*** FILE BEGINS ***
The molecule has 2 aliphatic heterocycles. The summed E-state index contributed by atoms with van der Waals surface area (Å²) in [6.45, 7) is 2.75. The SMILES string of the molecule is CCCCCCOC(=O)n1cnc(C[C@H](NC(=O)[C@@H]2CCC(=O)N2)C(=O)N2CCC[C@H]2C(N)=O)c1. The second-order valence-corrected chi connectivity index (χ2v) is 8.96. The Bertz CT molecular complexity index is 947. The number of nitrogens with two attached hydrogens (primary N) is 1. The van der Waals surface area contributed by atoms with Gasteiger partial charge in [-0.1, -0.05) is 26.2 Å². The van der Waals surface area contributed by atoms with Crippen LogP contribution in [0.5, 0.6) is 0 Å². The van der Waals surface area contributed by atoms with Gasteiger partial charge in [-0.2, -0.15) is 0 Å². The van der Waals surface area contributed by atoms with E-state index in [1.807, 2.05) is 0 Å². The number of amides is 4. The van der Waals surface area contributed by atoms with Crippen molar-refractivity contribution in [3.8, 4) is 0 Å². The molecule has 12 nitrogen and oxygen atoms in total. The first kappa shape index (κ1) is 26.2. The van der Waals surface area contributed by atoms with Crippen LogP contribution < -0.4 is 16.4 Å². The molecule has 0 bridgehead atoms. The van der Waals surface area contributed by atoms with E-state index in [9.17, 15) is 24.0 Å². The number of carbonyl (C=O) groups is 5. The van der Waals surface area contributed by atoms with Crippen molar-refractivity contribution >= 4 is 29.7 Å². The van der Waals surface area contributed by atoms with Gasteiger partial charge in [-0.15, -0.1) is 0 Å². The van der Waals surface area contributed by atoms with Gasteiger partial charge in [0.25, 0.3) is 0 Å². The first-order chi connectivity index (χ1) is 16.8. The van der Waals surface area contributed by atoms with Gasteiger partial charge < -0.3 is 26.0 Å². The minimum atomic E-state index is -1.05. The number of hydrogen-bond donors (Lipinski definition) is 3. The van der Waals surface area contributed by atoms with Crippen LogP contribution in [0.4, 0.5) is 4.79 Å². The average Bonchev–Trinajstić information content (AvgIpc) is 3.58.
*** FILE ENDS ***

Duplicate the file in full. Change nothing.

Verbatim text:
The molecule has 2 aliphatic heterocycles. The summed E-state index contributed by atoms with van der Waals surface area (Å²) in [6.45, 7) is 2.75. The SMILES string of the molecule is CCCCCCOC(=O)n1cnc(C[C@H](NC(=O)[C@@H]2CCC(=O)N2)C(=O)N2CCC[C@H]2C(N)=O)c1. The second-order valence-corrected chi connectivity index (χ2v) is 8.96. The Bertz CT molecular complexity index is 947. The number of nitrogens with two attached hydrogens (primary N) is 1. The van der Waals surface area contributed by atoms with Gasteiger partial charge in [-0.1, -0.05) is 26.2 Å². The van der Waals surface area contributed by atoms with Crippen LogP contribution in [0.5, 0.6) is 0 Å². The van der Waals surface area contributed by atoms with Gasteiger partial charge in [-0.2, -0.15) is 0 Å². The van der Waals surface area contributed by atoms with E-state index in [1.807, 2.05) is 0 Å². The number of amides is 4. The van der Waals surface area contributed by atoms with Crippen molar-refractivity contribution in [3.8, 4) is 0 Å². The molecule has 12 nitrogen and oxygen atoms in total. The first kappa shape index (κ1) is 26.2. The van der Waals surface area contributed by atoms with Crippen LogP contribution < -0.4 is 16.4 Å². The molecule has 0 bridgehead atoms. The van der Waals surface area contributed by atoms with E-state index in [9.17, 15) is 24.0 Å². The number of carbonyl (C=O) groups is 5. The van der Waals surface area contributed by atoms with Crippen molar-refractivity contribution >= 4 is 29.7 Å². The van der Waals surface area contributed by atoms with Gasteiger partial charge in [-0.15, -0.1) is 0 Å². The van der Waals surface area contributed by atoms with Gasteiger partial charge in [0.25, 0.3) is 0 Å². The first-order chi connectivity index (χ1) is 16.8. The van der Waals surface area contributed by atoms with Gasteiger partial charge < -0.3 is 26.0 Å². The minimum atomic E-state index is -1.05. The number of hydrogen-bond donors (Lipinski definition) is 3. The van der Waals surface area contributed by atoms with Crippen LogP contribution in [0.4, 0.5) is 4.79 Å². The average Bonchev–Trinajstić information content (AvgIpc) is 3.58.